Sinn Féin President Gerry Adams is to visit the Middle East next week.
Mr Adams will visit Gaza to witness damage caused by Israel’s three-week military offensive, and will also meet members of the Palestinian Authority.
Almost a thousand Palestinian civilians died, including hundreds of children, when Israel bombed and then invaded Gaza at the turn of the New Year.
Israeli officials have refused to meet Mr Adams during his trip because he would not rule out meeting members of Hamas, the government in Gaza. The US, EU and UN will not deal with any Palestinian officials who do not recognise Israel.
The Sinn Féin leader, who visited the Middle East in 2006, said he regretted the Israeli government’s refusal to meet him.
“I will meet with senior members of the Palestinian Authority. I again (as in 2006) asked for a meeting with the Israeli government or with government officials,” Adams told the Press Association. “But again this has been refused because I will not give a commitment not to speak with Hamas representatives.”
Speaking about Adams’ visit, an Israeli Foreign Ministry spokesman, Yigal Palmor, told the Jerusalem Post: “We expect all dignitaries who come here to make it clear that they will not dignify Hamas with a meeting.”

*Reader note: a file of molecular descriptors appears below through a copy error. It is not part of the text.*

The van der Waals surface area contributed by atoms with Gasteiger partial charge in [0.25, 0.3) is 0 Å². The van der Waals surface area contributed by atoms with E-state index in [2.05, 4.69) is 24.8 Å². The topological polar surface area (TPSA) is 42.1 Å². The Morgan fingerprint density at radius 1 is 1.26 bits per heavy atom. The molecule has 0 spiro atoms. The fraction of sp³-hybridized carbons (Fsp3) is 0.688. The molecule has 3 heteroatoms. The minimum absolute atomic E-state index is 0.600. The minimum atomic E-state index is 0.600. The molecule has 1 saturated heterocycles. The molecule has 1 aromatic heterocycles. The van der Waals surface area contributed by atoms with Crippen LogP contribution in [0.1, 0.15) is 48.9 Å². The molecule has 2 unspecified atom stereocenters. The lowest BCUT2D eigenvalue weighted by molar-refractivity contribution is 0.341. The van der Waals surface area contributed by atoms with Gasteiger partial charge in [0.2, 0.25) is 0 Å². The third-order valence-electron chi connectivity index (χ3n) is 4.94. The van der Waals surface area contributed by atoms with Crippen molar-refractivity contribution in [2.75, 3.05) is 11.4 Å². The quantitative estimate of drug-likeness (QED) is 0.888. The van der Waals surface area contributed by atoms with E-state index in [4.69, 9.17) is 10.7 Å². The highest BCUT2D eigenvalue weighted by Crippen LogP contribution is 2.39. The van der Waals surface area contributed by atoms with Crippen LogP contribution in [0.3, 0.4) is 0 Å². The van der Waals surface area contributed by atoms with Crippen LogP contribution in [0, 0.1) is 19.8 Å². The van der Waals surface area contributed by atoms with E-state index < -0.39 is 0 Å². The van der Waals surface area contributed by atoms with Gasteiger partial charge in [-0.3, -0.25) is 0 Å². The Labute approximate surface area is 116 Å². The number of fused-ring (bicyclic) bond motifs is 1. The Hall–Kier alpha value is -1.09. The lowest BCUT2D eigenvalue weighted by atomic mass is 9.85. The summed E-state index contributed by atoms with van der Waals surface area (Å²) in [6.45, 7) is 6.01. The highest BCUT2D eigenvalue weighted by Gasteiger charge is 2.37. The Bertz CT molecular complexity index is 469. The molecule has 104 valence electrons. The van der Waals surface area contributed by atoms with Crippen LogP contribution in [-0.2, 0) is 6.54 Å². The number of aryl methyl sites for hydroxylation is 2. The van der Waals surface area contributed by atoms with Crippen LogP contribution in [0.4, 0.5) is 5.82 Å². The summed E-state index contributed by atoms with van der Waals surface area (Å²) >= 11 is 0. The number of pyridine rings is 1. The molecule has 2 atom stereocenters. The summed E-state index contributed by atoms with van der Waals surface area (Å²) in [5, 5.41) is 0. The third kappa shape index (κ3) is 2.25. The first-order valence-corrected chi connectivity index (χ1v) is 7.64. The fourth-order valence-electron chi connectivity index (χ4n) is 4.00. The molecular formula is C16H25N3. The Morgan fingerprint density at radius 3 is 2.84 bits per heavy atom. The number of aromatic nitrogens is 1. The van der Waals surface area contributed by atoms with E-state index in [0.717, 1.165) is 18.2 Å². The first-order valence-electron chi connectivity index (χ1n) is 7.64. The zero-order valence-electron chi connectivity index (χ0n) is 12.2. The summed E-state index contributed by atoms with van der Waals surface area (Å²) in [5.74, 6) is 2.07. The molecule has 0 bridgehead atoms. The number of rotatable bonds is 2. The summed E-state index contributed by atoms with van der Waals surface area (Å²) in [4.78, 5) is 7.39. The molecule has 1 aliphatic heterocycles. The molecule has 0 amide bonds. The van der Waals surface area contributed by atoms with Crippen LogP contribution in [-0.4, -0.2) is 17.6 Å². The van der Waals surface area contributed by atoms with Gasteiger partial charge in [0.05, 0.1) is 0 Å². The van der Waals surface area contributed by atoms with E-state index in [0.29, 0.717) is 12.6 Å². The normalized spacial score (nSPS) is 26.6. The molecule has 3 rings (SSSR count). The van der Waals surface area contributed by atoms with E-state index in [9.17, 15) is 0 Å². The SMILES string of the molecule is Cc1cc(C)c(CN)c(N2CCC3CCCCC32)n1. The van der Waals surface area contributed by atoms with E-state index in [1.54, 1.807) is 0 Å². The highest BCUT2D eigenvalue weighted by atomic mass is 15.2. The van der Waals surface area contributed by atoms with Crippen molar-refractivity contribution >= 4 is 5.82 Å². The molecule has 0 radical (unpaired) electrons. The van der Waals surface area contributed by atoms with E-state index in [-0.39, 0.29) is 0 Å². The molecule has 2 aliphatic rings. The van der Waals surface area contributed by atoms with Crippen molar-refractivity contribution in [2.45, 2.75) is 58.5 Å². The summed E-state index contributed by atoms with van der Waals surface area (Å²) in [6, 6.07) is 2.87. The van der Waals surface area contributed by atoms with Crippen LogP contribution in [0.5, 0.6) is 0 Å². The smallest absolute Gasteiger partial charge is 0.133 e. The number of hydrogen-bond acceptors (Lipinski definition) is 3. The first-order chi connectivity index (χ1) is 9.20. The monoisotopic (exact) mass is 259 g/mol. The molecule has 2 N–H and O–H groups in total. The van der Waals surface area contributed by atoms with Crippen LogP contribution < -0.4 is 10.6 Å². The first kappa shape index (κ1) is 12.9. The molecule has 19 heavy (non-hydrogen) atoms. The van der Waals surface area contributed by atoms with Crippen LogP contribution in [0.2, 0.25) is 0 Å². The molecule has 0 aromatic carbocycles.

Mr Adams said he regretted the Israeli decision to refuse to meet him.
“As the leader of a party which was censored and demonised and whose members were killed, I see dialogue between all sides as key to building a successful peace process,” he said.
“So I will meet with all sides and urge all sides to end all armed actions and to engage in meaningful dialogue. I believe there should be a complete cessation of all hostilities and freedom of movement for everyone.
“This requires a sustainable and durable state for the Palestinian people. They share the region with their Israeli neighbors. Without doubt, the security of the people of Israel is linked inextricably to the rights, freedom and prosperity of the people of Palestine.
“They can co-exist peacefully together. I am certain about that.”
Mr Adams said there were “similarities” between the political process in Ireland and the Middle East, but “there are also significant differences”.
“But it is clear that finding solutions will require leadership on both sides, and a willingness to take risks, initiatives, and compromise,” he said.
“And it will need the international community, and particularly the USA, to play a very positive and active role.”
In 2006, Adams visited both Israel and the Palestinian town of Ramallah. While there he laid a wreath at the tomb of the Palestinian leader, Yasser Arafat.